When Appearing to do Nothing is the Strongest Intervention
Something I am regularly asked is how to intervene with particular profiles derived from administering a clinical assessment. To clarify: I am an occupational therapist working in the publishing sector, developing assessment materials for clinicians and educators to support children and adults in their everyday life; my occupational therapy background serves me well in this endeavor. So…back to the question…it is a relevant question of course; you have administered an assessment, which in itself yields useful information, and so… WHAT do you do next?
Ahh…now here’s the trick! To consider your options you need to contemplate why you are administering the assessment, and what it means to the individual involved. Some assessments take a top-down approach, i.e. they focus on the person as a whole within the context of their everyday occupations and roles important to them. The risk being that this approach does not always take into consideration how task components may be impacting roles and everyday occupations. Conversely, impairment or diagnostic level assessments can be helpful in determining how task components may affect performance and/or participation, but risk overlooking what is important to the individual in terms of roles and everyday occupations.
As an occupational therapist, I favor the use of a combination of approaches. The core of occupational therapy practice is to support participation and occupational engagement in a person centered way. In order to do this, we need to understand what roles, activities, and tasks the individual defines as important; and all task components which contribute to supporting these. We should not examine or intervene with either in isolation.
Now I return to my original question – you have derived a profile from a clinical assessment, so what do you do next? Our emotional impulse is often to intervene when an individual shows a difference on a profile, but I urge you to stop and think. Have you explored the bigger picture? Is this impacting on the participation needs of the individual involved? Is it a barrier or a strength? By focusing on one performance area are you missing other essential domains and strengths?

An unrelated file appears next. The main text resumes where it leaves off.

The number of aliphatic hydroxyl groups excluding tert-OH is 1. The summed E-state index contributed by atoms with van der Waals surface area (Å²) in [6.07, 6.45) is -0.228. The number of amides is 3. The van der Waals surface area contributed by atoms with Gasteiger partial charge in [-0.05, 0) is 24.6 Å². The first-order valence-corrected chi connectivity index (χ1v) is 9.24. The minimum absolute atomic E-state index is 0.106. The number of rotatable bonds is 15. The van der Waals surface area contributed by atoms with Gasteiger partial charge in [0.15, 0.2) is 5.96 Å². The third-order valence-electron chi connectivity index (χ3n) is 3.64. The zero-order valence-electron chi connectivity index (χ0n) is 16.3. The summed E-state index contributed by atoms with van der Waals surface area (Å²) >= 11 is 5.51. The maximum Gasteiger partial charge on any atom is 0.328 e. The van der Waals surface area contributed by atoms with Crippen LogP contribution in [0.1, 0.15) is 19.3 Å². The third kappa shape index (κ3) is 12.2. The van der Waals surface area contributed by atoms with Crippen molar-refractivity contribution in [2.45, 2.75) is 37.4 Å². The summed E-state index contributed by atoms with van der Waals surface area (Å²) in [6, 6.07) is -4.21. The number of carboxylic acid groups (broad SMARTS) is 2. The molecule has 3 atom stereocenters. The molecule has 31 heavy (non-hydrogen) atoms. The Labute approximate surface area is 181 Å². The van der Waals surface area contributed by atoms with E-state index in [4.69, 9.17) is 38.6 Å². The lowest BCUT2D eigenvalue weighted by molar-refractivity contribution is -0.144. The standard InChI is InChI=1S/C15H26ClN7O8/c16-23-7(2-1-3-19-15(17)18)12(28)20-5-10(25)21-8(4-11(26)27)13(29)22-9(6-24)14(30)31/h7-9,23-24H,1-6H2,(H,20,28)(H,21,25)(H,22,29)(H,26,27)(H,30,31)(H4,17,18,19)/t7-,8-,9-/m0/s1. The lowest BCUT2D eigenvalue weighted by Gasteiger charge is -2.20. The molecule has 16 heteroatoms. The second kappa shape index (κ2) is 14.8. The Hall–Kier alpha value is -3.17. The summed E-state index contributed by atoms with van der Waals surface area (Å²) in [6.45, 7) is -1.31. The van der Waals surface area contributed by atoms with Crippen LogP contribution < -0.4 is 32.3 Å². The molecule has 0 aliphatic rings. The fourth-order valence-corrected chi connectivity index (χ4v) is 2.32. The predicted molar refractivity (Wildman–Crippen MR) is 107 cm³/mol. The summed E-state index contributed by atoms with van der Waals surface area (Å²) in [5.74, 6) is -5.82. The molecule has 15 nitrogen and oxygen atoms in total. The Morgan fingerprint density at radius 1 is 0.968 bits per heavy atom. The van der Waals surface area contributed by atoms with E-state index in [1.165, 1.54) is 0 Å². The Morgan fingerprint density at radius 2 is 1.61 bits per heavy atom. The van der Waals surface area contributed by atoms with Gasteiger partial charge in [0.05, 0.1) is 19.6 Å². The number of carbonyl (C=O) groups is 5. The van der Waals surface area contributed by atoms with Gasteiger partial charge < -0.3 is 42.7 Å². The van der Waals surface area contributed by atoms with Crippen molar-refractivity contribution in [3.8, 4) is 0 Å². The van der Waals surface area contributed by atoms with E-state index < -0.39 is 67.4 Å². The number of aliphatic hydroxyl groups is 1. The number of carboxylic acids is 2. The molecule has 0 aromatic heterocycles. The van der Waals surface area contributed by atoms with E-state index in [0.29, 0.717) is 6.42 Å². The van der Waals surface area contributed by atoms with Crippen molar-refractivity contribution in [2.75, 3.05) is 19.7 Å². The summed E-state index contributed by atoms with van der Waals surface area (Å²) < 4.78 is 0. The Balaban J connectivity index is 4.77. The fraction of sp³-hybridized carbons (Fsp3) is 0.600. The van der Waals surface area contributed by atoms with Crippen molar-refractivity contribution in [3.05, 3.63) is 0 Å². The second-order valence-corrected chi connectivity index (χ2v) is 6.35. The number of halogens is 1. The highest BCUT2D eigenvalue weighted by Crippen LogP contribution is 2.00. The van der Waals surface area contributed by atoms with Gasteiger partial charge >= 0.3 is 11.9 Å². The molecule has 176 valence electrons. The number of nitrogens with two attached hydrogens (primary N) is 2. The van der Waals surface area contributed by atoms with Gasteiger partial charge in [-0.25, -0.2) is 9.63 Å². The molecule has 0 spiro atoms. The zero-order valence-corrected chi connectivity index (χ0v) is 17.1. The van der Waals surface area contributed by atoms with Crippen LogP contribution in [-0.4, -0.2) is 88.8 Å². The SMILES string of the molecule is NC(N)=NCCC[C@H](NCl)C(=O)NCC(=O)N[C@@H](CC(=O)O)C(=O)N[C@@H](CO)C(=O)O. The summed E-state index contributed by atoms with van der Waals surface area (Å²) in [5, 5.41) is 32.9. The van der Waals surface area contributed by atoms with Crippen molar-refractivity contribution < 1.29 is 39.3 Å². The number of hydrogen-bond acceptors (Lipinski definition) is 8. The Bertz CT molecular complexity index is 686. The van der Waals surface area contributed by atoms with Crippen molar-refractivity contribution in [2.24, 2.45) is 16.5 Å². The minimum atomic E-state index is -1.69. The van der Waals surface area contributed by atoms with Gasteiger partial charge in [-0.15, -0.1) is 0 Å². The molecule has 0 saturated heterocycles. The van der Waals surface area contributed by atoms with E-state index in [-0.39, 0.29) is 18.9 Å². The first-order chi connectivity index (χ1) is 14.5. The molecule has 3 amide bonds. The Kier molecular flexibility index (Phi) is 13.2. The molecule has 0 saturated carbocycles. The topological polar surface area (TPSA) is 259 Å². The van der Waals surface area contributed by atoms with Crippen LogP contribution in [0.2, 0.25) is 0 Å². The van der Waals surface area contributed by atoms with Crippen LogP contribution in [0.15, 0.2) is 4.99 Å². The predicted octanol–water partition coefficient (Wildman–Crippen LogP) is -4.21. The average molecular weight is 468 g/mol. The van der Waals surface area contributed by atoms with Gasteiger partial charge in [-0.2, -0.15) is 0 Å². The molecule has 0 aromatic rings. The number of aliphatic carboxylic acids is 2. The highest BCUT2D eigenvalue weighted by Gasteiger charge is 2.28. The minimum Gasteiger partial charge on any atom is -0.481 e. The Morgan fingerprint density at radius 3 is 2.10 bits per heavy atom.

To quote Dunn (2014):
“No scores alone tell the story. The scores merely provide for hypothesis development and testing. The child’s life at home and school remains the main focus of interpretation and planning.”
This message could equally apply to those working with adults and/or in different practice settings.
When appearing to do nothing is to do everything
By exploring the bigger picture it can sometimes become apparent that regardless of differences in a profile, these differences do not pose a barrier to participation and engagement, in fact they can often be supportive and enhance participation. Highlighting these successful strategies to individuals and their families can often provide the confidence to accept that we do not need to change the behavior or task, but instead find ways to use those differences positively to support other participation needs.
I’d like to share a story from my own personal life as the parent of a child with additional needs. Several years ago we received intervention from an excellent clinician, during which we agreed a goal of learning to fasten shoelaces, which we dutifully set about implementing.
After several days of attempting this (it was hard work for us all) I came to the realization that this wasn’t important to my daughter; it was important to me (so in that respect the clinician was right to go down this route and consider the needs of the whole family).
We abandoned the shoelaces goal after just a few days; now a few years down the line she can get by just fine without laces, and I am accepting of her choice. If and when this becomes important to her participation needs, then we will return to fastening shoelaces, and be ready with our step-by-step technique to teach her. In the meantime, we can channel our energies to support her in other areas helping her to participate and live a fulfilling life.
Author’s Note: I hope you find this post thought provoking, generating questions for further conversation. The content represents my own thoughts at this moment in time, and not necessarily those of my employer. These thoughts are subject to change as our knowledge and understanding this subject evolves.”
Dunn, W. (2014). Sensory Profile 2 user’s manual. Bloomington, MN. NCS Pearson, Inc.
About the Author
Shelley Hughes is a Senior Product Manager for Pearson Clinical Assessment, responsible for the Occupational Therapy portfolio worldwide. Prior to taking up this position, Shelley was a member of the research and development team with Pearson Clinical Assessment, working as the Lead Research Director on the Sensory Profile 2.
Shelley’s background is primarily as a Children’s Occupational Therapist, working in The U.S. school system, and the UK healthcare system. Shelley is based in the UK. Connect with Shelley on Twitter @ShelleyhughesOT